October in the Vegetable Garden

October in the Vegetable Garden

There are several things to do in the Cape Cod vegetable garden in the fall. Here is a quick rundown of what you should be doing in October when growing vegetables on Cape Cod.

~ Continue to pick and enjoy your crops

If you’re still harvesting you’ll continue to pick as long as your crops are producing. In this region, vegetable growers can harvest lettuce, arugula, mustard greens, broccoli, kale, Brussels sprouts, leeks, chard, beets and carrots into December. So continue to cut the oldest leaves off of the greens, the sprouts and heads off of your cole crops, and pull carrots and beets. Until we get a frost, you’ll also be picking what tomatoes are still ripening despite having early blight.

Even if the majority of leaves have succumbed to early blight, the fruit will continue to ripen, so pick them as they are ready to eat.

~ Top-off soil in raised beds.

In raised beds the soil settles and sinks over time. The bed at the bottom of this photo is ready to replenish, and often it’s best to use organic matter such as compost, especially if the soil in the bed is sandy.
These are perfect for top-dressing your vegetable garden in the fall. You don’t have to dig the compost in at this time – just spread a one to three inch layer over the top of the garden and let that settle in during the winter.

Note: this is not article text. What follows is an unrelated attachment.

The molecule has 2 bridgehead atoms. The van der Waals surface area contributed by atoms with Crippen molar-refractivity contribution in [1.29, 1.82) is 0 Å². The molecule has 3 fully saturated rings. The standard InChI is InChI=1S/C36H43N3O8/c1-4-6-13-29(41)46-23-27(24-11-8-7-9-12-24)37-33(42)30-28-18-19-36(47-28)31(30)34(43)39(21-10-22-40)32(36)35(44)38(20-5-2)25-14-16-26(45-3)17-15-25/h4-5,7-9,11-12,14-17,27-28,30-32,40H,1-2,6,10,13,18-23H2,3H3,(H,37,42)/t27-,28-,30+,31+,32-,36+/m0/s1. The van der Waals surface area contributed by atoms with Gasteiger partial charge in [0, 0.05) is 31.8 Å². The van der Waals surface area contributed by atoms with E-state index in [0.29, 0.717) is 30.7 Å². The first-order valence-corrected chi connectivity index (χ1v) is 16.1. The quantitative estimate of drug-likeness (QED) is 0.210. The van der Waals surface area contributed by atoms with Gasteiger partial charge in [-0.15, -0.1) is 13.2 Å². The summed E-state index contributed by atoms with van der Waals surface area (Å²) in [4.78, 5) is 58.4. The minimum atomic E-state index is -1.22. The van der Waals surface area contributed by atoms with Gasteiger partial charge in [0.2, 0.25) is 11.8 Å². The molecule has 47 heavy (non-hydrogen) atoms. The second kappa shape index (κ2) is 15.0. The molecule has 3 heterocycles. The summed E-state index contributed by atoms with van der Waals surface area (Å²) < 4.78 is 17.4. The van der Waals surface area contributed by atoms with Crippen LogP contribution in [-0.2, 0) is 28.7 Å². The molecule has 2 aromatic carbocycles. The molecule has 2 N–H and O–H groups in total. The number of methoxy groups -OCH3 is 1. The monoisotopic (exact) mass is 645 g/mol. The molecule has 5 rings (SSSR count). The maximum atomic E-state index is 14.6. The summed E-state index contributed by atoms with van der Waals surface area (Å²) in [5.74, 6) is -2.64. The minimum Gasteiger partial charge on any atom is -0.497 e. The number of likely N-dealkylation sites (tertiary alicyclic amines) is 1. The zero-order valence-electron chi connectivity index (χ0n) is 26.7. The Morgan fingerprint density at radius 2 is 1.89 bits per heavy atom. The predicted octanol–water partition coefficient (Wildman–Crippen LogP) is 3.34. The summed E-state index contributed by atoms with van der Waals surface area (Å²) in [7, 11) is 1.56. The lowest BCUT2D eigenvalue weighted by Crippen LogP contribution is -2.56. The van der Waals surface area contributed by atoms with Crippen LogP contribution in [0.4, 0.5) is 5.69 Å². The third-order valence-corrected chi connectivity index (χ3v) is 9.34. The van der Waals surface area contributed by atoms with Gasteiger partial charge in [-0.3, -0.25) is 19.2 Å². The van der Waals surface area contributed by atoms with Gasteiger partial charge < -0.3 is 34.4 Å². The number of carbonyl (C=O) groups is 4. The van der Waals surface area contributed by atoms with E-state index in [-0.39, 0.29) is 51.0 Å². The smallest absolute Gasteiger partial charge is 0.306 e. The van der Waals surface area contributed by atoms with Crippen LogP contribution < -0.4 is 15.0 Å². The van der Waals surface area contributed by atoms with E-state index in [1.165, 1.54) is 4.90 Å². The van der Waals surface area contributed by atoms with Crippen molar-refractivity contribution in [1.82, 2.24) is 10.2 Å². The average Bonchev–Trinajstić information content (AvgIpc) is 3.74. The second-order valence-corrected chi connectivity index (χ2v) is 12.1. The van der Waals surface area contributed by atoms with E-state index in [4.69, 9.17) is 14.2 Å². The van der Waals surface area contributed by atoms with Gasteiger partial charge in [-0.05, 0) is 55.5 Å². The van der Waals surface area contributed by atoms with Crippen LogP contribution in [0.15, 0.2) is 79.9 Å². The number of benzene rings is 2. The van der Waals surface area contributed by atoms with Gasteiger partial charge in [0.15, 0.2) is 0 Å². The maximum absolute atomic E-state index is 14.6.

~ Remove all diseased foliage from the garden

If your squash had mildew, or your peppers had leaf-spot, remove that foliage now and put it in a brush or burn pile, not in your compost. Clean up rotten fruit such as fallen tomatoes or peppers.

~ Continue to pull weeds

In addition to getting diseased foliage out of a vegetable garden in the fall, continue to keep on top of the weeds. Plants such as bittercress, wintercress and chickweed germinate in the fall, and the summer weeds are still with us.

~ Be ready to plant garlic in late-October

Garlic is planted in trenches that are about 3 inches deep. Break up the head into individual cloves and place them about 6 inches apart in the row. Cover these with soil and water well.

~ Empty compost bins before winter

If you have compost bins, this is the time to empty them before the contents freezes solid. Even if you can still identify those eggshells, avocado pits and other material that is slow to break down, you can spread that over the top of your vegetable garden.

~ Plant a winter cover crop…aka a “green manure”

The winter rye is in the store! Some people prefer to scatter this seed over the soil in their empty vegetable gardens in October. The seeds germinate in the fall and hold in the soil all winter. Note, however, that if you choose to plant a winter cover crop, you’ll need to turn it over in the early spring before the grain starts to get tall. This is easy for those who use a tiller, but can be a bit more arduous in a raised bed where you’ll need to use a shovel. For this reason, cover crops are more appropriate for ground-level gardens. In raised beds, spread a two or three in layer of compost instead. If desired, you can top that off with a layer of chopped leaves once they fall from the trees.

~ Have a soil test done

Fall is the ideal time to take soil samples from your vegetable garden and send them into the UMASS Soil Lab. There are complete directions on their website. Be sure to write on the form that you’re growing veggies, and send in at least a cup of soil. If you have trouble understanding the report once the results come back, print them out and bring them into the store for our Garden Department staff’s assistance.

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